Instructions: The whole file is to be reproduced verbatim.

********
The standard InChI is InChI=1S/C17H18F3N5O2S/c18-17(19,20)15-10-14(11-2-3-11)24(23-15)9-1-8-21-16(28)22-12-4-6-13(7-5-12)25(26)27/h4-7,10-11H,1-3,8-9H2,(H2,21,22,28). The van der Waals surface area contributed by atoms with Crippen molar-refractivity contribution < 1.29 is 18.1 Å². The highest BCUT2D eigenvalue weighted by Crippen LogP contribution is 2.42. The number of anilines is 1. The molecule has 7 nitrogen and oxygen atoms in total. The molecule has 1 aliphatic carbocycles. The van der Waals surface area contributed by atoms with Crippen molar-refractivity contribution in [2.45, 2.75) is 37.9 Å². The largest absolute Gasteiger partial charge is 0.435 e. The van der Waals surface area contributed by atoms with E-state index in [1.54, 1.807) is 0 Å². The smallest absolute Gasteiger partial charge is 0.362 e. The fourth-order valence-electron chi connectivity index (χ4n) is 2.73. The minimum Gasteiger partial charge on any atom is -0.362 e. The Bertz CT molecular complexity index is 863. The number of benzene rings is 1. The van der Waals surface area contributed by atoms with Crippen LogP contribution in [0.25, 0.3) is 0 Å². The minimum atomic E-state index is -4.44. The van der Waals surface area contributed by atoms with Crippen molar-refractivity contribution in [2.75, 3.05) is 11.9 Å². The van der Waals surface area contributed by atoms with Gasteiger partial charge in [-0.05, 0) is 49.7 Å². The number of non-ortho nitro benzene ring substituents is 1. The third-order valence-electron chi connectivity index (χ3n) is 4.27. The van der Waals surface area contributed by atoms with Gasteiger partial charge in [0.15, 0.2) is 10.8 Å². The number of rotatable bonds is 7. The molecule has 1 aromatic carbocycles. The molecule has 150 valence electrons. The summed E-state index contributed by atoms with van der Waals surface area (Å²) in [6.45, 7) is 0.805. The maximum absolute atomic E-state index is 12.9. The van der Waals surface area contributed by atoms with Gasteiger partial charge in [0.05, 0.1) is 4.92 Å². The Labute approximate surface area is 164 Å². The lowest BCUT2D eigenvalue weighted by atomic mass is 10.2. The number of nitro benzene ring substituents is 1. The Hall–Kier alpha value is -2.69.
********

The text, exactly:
The standard InChI is InChI=1S/C17H18F3N5O2S/c18-17(19,20)15-10-14(11-2-3-11)24(23-15)9-1-8-21-16(28)22-12-4-6-13(7-5-12)25(26)27/h4-7,10-11H,1-3,8-9H2,(H2,21,22,28). The van der Waals surface area contributed by atoms with Crippen molar-refractivity contribution < 1.29 is 18.1 Å². The highest BCUT2D eigenvalue weighted by Crippen LogP contribution is 2.42. The number of anilines is 1. The molecule has 7 nitrogen and oxygen atoms in total. The molecule has 1 aliphatic carbocycles. The van der Waals surface area contributed by atoms with Crippen molar-refractivity contribution in [2.45, 2.75) is 37.9 Å². The largest absolute Gasteiger partial charge is 0.435 e. The van der Waals surface area contributed by atoms with E-state index in [1.54, 1.807) is 0 Å². The smallest absolute Gasteiger partial charge is 0.362 e. The fourth-order valence-electron chi connectivity index (χ4n) is 2.73. The minimum Gasteiger partial charge on any atom is -0.362 e. The Bertz CT molecular complexity index is 863. The number of benzene rings is 1. The van der Waals surface area contributed by atoms with Crippen LogP contribution in [0.25, 0.3) is 0 Å². The minimum atomic E-state index is -4.44. The van der Waals surface area contributed by atoms with Crippen molar-refractivity contribution in [2.75, 3.05) is 11.9 Å². The van der Waals surface area contributed by atoms with Gasteiger partial charge in [-0.05, 0) is 49.7 Å². The number of non-ortho nitro benzene ring substituents is 1. The third-order valence-electron chi connectivity index (χ3n) is 4.27. The van der Waals surface area contributed by atoms with Gasteiger partial charge in [0.15, 0.2) is 10.8 Å². The number of rotatable bonds is 7. The molecule has 1 aromatic carbocycles. The molecule has 150 valence electrons. The summed E-state index contributed by atoms with van der Waals surface area (Å²) in [6.45, 7) is 0.805. The maximum absolute atomic E-state index is 12.9. The van der Waals surface area contributed by atoms with Gasteiger partial charge in [0.05, 0.1) is 4.92 Å². The Labute approximate surface area is 164 Å². The lowest BCUT2D eigenvalue weighted by atomic mass is 10.2. The number of nitro benzene ring substituents is 1. The Hall–Kier alpha value is -2.69.